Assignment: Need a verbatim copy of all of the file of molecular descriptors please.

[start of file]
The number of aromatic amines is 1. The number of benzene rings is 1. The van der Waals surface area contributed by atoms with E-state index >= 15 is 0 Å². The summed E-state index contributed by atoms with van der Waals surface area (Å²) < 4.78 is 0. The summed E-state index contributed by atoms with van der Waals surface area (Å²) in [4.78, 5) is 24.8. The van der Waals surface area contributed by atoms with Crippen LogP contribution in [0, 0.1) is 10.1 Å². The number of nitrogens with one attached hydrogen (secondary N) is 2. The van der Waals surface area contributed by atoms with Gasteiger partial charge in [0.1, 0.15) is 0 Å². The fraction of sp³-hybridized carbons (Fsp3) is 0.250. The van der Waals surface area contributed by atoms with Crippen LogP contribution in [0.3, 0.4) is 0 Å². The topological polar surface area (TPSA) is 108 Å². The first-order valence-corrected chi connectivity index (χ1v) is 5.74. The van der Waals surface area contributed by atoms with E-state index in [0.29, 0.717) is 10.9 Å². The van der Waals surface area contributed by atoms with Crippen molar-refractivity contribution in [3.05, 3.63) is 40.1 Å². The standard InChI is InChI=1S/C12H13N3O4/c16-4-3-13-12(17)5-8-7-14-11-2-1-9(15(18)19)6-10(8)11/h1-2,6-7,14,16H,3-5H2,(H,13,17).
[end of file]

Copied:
The number of aromatic amines is 1. The number of benzene rings is 1. The van der Waals surface area contributed by atoms with E-state index >= 15 is 0 Å². The summed E-state index contributed by atoms with van der Waals surface area (Å²) < 4.78 is 0. The summed E-state index contributed by atoms with van der Waals surface area (Å²) in [4.78, 5) is 24.8. The van der Waals surface area contributed by atoms with Crippen LogP contribution in [0, 0.1) is 10.1 Å². The number of nitrogens with one attached hydrogen (secondary N) is 2. The van der Waals surface area contributed by atoms with Gasteiger partial charge in [0.1, 0.15) is 0 Å². The fraction of sp³-hybridized carbons (Fsp3) is 0.250. The van der Waals surface area contributed by atoms with Crippen LogP contribution in [0.3, 0.4) is 0 Å². The topological polar surface area (TPSA) is 108 Å². The first-order valence-corrected chi connectivity index (χ1v) is 5.74. The van der Waals surface area contributed by atoms with E-state index in [0.29, 0.717) is 10.9 Å². The van der Waals surface area contributed by atoms with Crippen molar-refractivity contribution in [3.05, 3.63) is 40.1 Å². The standard InChI is InChI=1S/C12H13N3O4/c16-4-3-13-12(17)5-8-7-14-11-2-1-9(15(18)19)6-10(8)11/h1-2,6-7,14,16H,3-5H2,(H,13,17).